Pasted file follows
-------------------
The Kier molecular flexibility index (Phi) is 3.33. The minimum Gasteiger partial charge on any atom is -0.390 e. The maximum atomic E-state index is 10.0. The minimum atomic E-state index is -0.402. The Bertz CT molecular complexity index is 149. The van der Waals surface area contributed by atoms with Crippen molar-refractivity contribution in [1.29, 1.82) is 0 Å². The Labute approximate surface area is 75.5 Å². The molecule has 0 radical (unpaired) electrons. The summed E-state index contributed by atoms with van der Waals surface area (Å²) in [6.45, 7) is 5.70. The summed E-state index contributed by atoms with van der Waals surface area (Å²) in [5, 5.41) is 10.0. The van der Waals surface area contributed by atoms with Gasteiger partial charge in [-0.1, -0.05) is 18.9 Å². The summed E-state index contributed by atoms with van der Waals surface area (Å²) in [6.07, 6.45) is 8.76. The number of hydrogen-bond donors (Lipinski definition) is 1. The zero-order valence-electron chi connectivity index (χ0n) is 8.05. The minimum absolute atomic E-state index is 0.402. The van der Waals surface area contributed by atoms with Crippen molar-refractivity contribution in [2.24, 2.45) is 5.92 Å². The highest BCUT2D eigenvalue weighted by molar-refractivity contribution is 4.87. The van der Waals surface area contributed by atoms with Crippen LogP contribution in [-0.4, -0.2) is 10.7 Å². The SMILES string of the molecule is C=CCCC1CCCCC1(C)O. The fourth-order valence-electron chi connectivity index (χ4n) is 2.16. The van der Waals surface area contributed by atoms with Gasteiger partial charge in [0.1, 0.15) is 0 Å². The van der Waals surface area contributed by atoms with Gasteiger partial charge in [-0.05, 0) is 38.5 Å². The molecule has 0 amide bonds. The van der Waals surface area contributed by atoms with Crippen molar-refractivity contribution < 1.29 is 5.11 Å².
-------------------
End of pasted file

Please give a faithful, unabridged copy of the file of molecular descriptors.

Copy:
The Kier molecular flexibility index (Phi) is 3.33. The minimum Gasteiger partial charge on any atom is -0.390 e. The maximum atomic E-state index is 10.0. The minimum atomic E-state index is -0.402. The Bertz CT molecular complexity index is 149. The van der Waals surface area contributed by atoms with Crippen molar-refractivity contribution in [1.29, 1.82) is 0 Å². The Labute approximate surface area is 75.5 Å². The molecule has 0 radical (unpaired) electrons. The summed E-state index contributed by atoms with van der Waals surface area (Å²) in [6.45, 7) is 5.70. The summed E-state index contributed by atoms with van der Waals surface area (Å²) in [5, 5.41) is 10.0. The van der Waals surface area contributed by atoms with Gasteiger partial charge in [-0.1, -0.05) is 18.9 Å². The summed E-state index contributed by atoms with van der Waals surface area (Å²) in [6.07, 6.45) is 8.76. The number of hydrogen-bond donors (Lipinski definition) is 1. The zero-order valence-electron chi connectivity index (χ0n) is 8.05. The minimum absolute atomic E-state index is 0.402. The van der Waals surface area contributed by atoms with Crippen molar-refractivity contribution in [2.24, 2.45) is 5.92 Å². The highest BCUT2D eigenvalue weighted by molar-refractivity contribution is 4.87. The van der Waals surface area contributed by atoms with Crippen LogP contribution in [-0.4, -0.2) is 10.7 Å². The SMILES string of the molecule is C=CCCC1CCCCC1(C)O. The fourth-order valence-electron chi connectivity index (χ4n) is 2.16. The van der Waals surface area contributed by atoms with Gasteiger partial charge in [0.1, 0.15) is 0 Å². The van der Waals surface area contributed by atoms with Gasteiger partial charge in [-0.05, 0) is 38.5 Å². The molecule has 0 amide bonds. The van der Waals surface area contributed by atoms with Crippen molar-refractivity contribution < 1.29 is 5.11 Å².